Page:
Data assimilation systems are designed specifically to account for the presence of random, uncorrelated errors that may be present in the observations. The GSI version for this study uses observation error covariance matrices R that are diagonal, so the DAS performance is optimised for observations that have uncorrelated errors. If the simulated observations have primarily random, uncorrelated errors, the behaviour of the DAS in the OSSE will be closer to optimal than might be expected for real observations that have correlated errors. For portions of the simulated observation errors that are correlated, however, our DAS will also be much less effective in filtering those errors compared with uncorrelated components, and thus a greater portion of the total simulated observation errors will be retained. In practice, only a few published OSSEs include the use of simulated correlated observation errors, for example Halliwell et al. (2014), Privé et al. (2014) and Kleist and Ide (2015). Far more OSSEs are performed with random uncorrelated observation errors only (ex. Lahoz et al., 2005; Stoffelen et al., 2006; Chen et al., 2011; Aksoy and Lorsolo, 2012; Zhu et al., 2012; Garand et al., 2013; Dutta et al., 2015) or even no simulated observation errors at all (ex. Vecchi and Harrison, 2007; Riishojgaard et al., 2012; Peevey and English, 2018).

The goal of this manuscript is to compare the effects of using solely uncorrelated simulated observation errors in an OSSE to the use of a combination of correlated and uncorrelated errors. The results of this comparison are also validated against NWP with real data to demonstrate the use of correlated observation errors in calibrating an OSSE. The National Aeronautics and Space Administration Global Modelling and Assimilation Office (NASA/GMAO) OSSE framework for NWP (Errico et al., 2013) is used for these experiments, employing the Gridpoint Statistical Interpolation (GSI) DAS (Kleist et al., 2009) and the Global Earth Observing System (GEOS) forecast model (Rienecker et al., 2008).

Forecast skill is often calculated for OSSE experiments, however, these skills are strongly dependent on the model error, particularly for forecasts beyond 24–48 hours. The improvement of the model state due to ingestion of any particular observation type as a fraction of the total error is often greatest at the analysis time and during the initial forecast period. Only a small fraction of initial condition errors will tend to grow with forecast time, the majority of initial condition errors are damped out or overwhelmed by model error growth. Previous work has shown that there are minimal differences in forecast skill after the early forecast period when synthetic observations are used with no added simulated error in comparison to the same observations with a mix of correlated and uncorrelated simulated observation errors (Privé and Errico, 2013). The difference between forecast skill with no simulated observation error and with both correlated and uncorrelated error is expected to be larger than the difference between simulating only uncorrelated error and a combination of correlated and uncorrelated error.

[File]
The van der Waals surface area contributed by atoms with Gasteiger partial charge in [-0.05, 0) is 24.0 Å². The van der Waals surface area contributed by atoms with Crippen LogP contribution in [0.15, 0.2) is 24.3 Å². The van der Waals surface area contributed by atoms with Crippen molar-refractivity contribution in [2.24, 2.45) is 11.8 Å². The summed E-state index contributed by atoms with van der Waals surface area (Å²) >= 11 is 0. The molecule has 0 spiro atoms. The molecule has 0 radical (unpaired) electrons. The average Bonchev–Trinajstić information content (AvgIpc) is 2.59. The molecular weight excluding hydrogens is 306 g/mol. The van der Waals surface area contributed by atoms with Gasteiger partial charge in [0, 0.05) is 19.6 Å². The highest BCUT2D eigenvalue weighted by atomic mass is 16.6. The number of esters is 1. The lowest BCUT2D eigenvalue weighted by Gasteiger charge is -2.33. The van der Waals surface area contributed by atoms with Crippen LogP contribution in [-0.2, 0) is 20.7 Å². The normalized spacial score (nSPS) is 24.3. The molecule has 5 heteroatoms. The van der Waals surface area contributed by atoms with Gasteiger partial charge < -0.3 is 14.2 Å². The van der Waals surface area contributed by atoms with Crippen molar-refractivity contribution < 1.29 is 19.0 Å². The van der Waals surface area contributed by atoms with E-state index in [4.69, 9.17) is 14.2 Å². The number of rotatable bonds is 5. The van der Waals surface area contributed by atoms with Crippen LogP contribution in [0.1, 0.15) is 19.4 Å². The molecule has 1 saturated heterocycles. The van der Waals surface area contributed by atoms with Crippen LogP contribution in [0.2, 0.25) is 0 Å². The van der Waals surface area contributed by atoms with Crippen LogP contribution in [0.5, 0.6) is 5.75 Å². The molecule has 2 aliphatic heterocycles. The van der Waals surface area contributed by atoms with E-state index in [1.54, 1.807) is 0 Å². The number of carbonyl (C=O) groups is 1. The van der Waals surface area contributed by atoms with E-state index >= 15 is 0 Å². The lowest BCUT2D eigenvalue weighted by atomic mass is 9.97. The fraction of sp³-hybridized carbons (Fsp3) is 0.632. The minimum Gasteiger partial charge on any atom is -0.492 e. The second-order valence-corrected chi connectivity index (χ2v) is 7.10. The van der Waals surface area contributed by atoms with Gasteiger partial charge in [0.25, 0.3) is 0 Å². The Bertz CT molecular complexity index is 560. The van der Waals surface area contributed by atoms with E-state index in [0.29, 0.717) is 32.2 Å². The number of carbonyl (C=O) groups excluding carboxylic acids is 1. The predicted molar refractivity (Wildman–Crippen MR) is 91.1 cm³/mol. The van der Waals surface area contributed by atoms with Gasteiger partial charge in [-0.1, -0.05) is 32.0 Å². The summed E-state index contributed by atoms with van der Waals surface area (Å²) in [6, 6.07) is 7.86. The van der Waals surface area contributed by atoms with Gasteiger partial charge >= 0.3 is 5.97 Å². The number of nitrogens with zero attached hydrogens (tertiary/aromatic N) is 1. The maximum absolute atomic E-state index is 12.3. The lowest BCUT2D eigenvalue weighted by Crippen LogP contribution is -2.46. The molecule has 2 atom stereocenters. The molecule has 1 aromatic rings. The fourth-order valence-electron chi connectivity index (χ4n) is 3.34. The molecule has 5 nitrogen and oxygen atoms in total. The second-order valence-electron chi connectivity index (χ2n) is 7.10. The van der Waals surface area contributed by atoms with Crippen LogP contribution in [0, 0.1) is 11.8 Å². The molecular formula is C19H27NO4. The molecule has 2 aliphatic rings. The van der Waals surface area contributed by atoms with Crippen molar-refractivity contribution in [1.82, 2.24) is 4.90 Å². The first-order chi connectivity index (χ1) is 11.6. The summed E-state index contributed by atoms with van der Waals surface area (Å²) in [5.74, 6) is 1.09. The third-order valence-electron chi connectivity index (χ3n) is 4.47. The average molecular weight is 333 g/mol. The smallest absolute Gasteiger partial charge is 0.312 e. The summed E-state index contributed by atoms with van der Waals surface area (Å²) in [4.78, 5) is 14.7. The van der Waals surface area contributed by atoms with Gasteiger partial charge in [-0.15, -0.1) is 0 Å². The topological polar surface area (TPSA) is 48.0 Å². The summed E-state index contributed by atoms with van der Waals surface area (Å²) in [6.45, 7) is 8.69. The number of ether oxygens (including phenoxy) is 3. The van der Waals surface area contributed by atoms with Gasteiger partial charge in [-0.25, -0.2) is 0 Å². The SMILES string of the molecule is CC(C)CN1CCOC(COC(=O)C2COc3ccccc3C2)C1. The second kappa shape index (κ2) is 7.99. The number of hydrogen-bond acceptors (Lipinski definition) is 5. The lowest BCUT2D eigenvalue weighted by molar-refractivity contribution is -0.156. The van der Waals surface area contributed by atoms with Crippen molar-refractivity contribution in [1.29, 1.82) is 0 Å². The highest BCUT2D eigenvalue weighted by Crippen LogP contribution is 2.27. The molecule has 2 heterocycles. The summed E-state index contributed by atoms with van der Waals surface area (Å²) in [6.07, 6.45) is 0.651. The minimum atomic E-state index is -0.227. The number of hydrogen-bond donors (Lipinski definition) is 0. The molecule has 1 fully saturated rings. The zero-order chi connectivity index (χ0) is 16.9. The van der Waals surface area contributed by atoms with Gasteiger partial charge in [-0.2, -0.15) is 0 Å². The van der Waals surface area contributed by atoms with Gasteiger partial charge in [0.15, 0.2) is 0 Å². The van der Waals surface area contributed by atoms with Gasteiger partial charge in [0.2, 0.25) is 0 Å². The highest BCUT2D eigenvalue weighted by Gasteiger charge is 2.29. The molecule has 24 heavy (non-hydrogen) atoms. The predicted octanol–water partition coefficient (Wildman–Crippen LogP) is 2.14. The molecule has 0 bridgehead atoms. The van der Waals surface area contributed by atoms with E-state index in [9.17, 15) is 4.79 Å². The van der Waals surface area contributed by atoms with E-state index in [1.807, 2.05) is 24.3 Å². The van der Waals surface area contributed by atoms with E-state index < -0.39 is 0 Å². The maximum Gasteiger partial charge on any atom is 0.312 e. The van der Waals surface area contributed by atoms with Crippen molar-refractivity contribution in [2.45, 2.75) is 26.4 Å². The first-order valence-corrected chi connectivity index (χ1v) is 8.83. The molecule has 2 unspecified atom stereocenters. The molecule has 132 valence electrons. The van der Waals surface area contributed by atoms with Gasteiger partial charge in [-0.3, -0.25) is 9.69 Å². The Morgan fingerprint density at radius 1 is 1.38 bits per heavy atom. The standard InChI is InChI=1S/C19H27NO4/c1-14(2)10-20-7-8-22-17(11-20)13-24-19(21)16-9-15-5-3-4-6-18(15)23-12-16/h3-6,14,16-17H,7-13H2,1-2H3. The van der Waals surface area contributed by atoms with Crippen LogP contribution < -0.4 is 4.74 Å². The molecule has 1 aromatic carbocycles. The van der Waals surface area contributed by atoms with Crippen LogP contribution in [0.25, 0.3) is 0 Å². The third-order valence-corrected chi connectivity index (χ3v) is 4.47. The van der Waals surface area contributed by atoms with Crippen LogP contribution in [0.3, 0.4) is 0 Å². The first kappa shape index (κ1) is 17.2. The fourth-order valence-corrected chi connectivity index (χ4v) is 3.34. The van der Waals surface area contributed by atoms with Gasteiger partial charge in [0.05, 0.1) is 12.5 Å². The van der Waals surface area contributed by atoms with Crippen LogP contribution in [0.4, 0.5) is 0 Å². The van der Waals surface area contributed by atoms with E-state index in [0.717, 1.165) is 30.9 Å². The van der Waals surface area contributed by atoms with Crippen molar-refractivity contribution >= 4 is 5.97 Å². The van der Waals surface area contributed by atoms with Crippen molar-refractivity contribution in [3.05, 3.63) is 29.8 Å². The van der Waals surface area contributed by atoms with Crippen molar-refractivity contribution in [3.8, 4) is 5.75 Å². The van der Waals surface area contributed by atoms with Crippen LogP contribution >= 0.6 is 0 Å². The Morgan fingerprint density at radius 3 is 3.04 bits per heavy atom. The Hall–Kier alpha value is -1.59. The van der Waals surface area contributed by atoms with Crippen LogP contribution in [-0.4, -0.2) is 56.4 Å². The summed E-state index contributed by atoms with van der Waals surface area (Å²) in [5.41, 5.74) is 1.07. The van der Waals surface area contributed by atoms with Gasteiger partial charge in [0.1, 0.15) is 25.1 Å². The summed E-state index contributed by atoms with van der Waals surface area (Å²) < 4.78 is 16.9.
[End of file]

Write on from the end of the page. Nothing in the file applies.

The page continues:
2. 

Method

The GMAO OSSE has been developed using rigorous validation and careful attention to detail. The Nature Run used is a two-year integration of the GEOS model at approximately 7 km resolution with 72 vertical levels and 30 minute temporal output (Gelaro et al., 2015); this is commonly referred to as the ‘G5NR’ within the community. The 3D-variational GSI DAS along with the GEOS forecast model version 5.17 are used to ingest the synthetic observations and produce forecasts. The version of the GEOS model used to generate the NR differs from the version used for NWP forecasts in the OSSE in terms of horizontal resolution (7 km vs 25 km), model version, and some choices of model physics such as single versus two-moment cloud microphysics (Barahona et al., 2014) and the boundary layer parametrization. When multiple options for the model physics were available for the GEOS 5.17, the selected physics package was chosen to be different than that used by the G5NR in order to increase model error. This setup is considered a ‘fraternal twin’, meaning that the differences between the Nature Run model and forecast model are smaller than the differences between the forecast model and the real world. However this is not expected to affect the conclusions drawn from this work.